Japan’s Showa Denko and JX Nippon Oil & Energy Corporation (JX) will acquire the 50% stake in polypropylene (PP) producer SunAllomer owned by joint venture partner LyondellBasell for an undisclosed fee, the three firms said on Tuesday.
Showa Denko and JX, will execute the acquisition on 31 August this year, they said in a statement.
The two companies will carry out the transaction through SDK Sunrise Investment (SSI), jointly owned by them.
An absorption-type merger of SSI and SunAllomer will take place on November 1, 2016 with SunAllomer as the surviving company, the firms said.
The partnership between SunAllomer and LyondellBasell in various areas, including technology, marketing, and sales, will be maintained, they added.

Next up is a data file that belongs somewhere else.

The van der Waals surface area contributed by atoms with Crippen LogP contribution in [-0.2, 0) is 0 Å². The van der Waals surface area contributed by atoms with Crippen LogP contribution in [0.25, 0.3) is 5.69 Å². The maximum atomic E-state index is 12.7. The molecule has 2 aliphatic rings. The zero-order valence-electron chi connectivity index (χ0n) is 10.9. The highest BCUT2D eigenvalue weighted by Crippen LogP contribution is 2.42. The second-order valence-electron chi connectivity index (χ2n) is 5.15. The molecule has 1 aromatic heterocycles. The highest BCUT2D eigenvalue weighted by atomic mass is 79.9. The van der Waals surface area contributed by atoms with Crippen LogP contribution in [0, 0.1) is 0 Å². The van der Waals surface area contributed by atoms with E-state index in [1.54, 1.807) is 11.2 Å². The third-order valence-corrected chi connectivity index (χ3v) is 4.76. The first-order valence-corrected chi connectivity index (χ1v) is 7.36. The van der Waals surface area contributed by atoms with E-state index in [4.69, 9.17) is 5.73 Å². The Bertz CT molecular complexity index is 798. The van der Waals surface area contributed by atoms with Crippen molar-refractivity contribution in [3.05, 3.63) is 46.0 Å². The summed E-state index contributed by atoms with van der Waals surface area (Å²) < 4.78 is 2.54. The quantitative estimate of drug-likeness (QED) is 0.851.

SunAllomer runs a 281,000 tonnes/year PP unit in Oita and another 127,000 tonnes/year PP unit at Kawasaki.
Source: ICIS News
France has launched an offshore green hydrogen production platform at the country’s Port of Saint-Nazaire this week, along with its first offshore wind farm. The hydrogen plant, which its operators say is the world’s first facility of its type, coincides with the launch of another “first of its kind” facility in Sweden dedicated to storing hydrogen in an underground lined rock cavern (LRC).
The project sets up the Hydrogen Valley in Rome, the first industrial-scale technological hub for the development of the national supply chain for the production, transport, storage and use of hydrogen for the decarbonization of industrial processes and for sustainable mobility.
At first glance, hydrogen seems to be the perfect solution to our energy needs. It doesn’t produce any carbon dioxide when used. It can store energy for long periods of time. It doesn’t leave behind hazardous waste materials, like nuclear does. And it doesn’t require large swathes of land to be flooded, like hydroelectricity. Seems too good to be true. So…what’s the catch?